If you want to completely disassemble the rifle, allowing you to pass a cleaning rod through the bore chamber-first and do a thorough job of cleaning, that’s a different matter. Full takedown and reassembly isn’t that difficult once you’ve done it a few times. However, I wouldn’t recommend it unless you’re following the detailed instructions in the owner’s manual.
I’ve owned my Speedmaster for many years, and it’s always been dependable. Cartridge jams are rare, but it happens. Removing the magazine tube allows the round to be easily cleared. Pour out the remaining rounds in the magazine, then shake or gently pry the jammed round free.
For what it’s worth, the rifle didn’t jam even once when I fired more than 300 rounds through it for this article.
I’ve used the Speedmaster primarily for plinking and small game hunting. It’s easy to mount a scope, but doing so spoils the gun’s sleek lines and easy-carrying balance. A scope would help my aging eyes, but the iron sights still allow me to drop game at 50 yards.
Accuracy is very good. In preparing for this article, I took the Speedmaster to my improvised desert range, then fired it from a sandbagged rest at 50 yards. I tried a half-dozen loads ranging from Remington High-Velocity solids to Winchester Super-X Match ammo.
The results were surprisingly uniform. Five-shot groups averaged 1 1/2 inches. The best group — produced by Winchester T-22 standard-velocity ammo — measured just 7/8 inch across. A scope would have shrunk those groups, but that accuracy is more than adequate for dropping small game half a football field away.
Trigger pull of the gun I was evaluating measured 4 1/2 pounds after a slight amount of takeup. While the test gun’s trigger isn’t as crisp as those on several bolt-action .22s I own, it’s still light enough to provide good control.
One reason I like to test rimfires is my penchant for small game hunting. For more than a half-century now, I’ve hunted with an unimaginable variety of firearms. As a young teenager, I favored autoloading .22 rifles. They got the job done, and ammo was inexpensive.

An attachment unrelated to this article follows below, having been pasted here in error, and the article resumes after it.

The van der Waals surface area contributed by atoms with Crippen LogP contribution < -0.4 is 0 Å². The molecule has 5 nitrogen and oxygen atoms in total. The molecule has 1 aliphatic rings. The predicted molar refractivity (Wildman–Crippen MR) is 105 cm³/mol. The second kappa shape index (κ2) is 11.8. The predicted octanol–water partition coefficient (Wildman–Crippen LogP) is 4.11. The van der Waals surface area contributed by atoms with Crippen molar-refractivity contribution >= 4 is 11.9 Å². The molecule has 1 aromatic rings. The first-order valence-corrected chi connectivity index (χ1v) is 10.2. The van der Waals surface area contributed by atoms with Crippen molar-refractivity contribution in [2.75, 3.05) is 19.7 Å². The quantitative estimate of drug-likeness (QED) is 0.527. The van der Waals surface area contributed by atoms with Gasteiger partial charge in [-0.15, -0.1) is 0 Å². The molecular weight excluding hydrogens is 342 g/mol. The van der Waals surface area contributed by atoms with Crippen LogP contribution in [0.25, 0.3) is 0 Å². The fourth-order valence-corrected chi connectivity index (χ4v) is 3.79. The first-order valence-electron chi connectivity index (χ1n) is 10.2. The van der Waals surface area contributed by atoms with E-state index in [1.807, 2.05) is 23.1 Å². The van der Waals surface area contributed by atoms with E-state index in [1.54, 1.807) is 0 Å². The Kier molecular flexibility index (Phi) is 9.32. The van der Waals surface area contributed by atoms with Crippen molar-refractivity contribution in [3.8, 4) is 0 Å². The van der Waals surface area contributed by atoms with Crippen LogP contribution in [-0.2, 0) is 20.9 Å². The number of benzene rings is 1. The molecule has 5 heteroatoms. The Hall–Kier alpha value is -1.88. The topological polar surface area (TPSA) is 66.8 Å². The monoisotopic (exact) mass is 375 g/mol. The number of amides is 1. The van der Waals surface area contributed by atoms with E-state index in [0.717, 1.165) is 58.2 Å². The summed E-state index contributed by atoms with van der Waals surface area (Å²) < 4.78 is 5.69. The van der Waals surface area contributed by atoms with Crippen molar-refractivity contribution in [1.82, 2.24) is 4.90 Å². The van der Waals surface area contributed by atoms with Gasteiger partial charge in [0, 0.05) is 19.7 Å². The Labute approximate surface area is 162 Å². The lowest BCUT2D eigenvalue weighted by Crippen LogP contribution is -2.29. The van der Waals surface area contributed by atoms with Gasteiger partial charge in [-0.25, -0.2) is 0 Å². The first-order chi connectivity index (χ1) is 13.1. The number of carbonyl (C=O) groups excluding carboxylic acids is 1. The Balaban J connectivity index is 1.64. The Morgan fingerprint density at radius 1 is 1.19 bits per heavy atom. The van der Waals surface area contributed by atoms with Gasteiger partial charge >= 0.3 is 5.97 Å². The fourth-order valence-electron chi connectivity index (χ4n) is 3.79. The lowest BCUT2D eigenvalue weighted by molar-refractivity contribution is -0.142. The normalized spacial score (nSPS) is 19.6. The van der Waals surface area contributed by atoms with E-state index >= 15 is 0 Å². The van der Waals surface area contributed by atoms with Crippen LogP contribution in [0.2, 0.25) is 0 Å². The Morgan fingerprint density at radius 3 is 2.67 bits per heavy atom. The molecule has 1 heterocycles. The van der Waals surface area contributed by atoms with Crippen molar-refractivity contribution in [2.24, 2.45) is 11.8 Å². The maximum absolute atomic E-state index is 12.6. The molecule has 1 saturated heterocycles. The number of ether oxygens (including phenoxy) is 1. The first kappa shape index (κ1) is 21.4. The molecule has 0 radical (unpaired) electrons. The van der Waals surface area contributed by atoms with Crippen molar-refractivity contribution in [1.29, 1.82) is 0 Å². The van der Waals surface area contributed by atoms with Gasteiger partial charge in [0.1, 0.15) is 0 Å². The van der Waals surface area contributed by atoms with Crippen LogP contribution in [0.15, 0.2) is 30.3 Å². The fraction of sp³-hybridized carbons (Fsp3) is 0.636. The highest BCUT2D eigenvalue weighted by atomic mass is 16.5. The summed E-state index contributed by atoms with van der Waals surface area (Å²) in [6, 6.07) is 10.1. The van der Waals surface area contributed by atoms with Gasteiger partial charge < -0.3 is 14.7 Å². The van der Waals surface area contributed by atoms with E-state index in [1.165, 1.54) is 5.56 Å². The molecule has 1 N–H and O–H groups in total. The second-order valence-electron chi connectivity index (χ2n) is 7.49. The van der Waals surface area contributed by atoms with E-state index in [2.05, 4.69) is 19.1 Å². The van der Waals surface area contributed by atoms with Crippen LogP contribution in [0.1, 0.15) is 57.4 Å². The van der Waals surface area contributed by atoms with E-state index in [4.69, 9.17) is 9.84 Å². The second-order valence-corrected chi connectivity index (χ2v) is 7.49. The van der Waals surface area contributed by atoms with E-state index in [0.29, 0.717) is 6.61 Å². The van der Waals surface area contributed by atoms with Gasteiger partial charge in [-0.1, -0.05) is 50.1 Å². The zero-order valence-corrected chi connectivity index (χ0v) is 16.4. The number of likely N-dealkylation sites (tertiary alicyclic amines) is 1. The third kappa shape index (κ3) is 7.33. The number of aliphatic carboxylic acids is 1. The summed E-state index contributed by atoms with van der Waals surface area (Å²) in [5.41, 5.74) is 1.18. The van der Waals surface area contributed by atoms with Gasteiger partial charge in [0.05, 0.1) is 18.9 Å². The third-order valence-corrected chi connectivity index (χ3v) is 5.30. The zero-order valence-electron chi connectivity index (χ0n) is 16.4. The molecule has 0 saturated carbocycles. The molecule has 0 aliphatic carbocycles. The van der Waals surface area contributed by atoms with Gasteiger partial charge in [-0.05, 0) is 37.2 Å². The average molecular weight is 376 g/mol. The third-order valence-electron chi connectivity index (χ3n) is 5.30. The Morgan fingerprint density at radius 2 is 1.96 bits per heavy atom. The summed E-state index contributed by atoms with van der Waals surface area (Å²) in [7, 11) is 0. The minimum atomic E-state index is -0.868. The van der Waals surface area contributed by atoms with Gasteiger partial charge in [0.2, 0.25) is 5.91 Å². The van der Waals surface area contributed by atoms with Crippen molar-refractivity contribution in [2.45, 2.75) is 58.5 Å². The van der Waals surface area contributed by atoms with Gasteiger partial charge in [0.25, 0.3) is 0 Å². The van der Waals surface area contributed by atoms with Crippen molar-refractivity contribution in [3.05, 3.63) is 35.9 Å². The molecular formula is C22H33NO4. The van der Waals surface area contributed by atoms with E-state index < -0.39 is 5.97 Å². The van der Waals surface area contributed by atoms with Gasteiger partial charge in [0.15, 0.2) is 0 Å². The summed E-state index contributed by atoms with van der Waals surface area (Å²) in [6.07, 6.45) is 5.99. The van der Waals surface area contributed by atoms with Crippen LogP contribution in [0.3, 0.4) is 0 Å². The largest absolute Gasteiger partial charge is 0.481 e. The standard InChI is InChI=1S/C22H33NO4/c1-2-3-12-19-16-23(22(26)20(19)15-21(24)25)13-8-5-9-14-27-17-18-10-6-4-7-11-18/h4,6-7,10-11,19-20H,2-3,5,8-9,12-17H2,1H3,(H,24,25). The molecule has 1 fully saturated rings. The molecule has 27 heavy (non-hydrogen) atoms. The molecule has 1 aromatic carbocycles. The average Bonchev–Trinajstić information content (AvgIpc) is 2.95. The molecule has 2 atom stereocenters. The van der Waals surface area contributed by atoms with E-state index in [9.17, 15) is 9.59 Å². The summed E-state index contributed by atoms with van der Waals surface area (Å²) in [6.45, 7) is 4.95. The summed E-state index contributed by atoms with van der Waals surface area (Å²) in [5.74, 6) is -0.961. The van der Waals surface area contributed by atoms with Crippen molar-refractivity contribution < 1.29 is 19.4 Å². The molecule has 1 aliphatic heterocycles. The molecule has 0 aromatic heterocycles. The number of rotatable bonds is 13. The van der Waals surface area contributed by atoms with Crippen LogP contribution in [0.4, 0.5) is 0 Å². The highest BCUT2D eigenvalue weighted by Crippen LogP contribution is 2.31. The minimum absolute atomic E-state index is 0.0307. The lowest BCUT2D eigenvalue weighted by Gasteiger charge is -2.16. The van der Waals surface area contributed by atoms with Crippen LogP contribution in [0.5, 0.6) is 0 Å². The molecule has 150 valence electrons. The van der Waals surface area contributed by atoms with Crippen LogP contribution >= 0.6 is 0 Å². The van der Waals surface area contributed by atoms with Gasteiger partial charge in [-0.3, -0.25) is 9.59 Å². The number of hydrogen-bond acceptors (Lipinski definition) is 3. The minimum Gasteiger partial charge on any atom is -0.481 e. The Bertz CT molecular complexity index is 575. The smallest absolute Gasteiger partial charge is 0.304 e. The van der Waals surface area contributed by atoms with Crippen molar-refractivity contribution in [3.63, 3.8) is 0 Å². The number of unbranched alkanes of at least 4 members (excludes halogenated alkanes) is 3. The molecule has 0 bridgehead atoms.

I’ve also tried a number of handguns and more than a few flat-shooting centerfires mounting magnifying scopes.
I’ve come full circle now, and again prefer .22 autoloaders for this kind of sport.
Mine is light enough to carry hours at a time, and it comes to the shoulder quickly. If your first shot doesn’t hit the mark, you have a chance for a quick follow-up.
After 54 years of service, the Model 552 Speedmaster can be considered a true rimfire classic. It’s still the sleekest .22 autoloader available, in my opinion — and it still shoots .22 Long Rifle, .22 Long and .22 Short cartridges interchangeably and without adjustment.
Model: Remington Model 552 BDL Speedmaster
Type: Autoloading rifle
Caliber: .22 Short, Long and Long Rifle
Barrel length: 21 inches
Overall length: 40 inches
Safety: Cross bolt
Sights: Open adjustable sights; receiver grooved for scope mounting
Weight: 5 3/4 pounds
Magazine capacity: 15 in .22 LR
Stock: Two-piece American walnut with cut checkering
Length of pull: 13 5/8 inches
Drop at comb: 1 3/8 inches
Drop at heel: 2 5/8 inches
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This article was first printed in the July 2011 edition of Buckmasters GunHunter Magazine. Subscribe today to have GunHunter delivered to your home.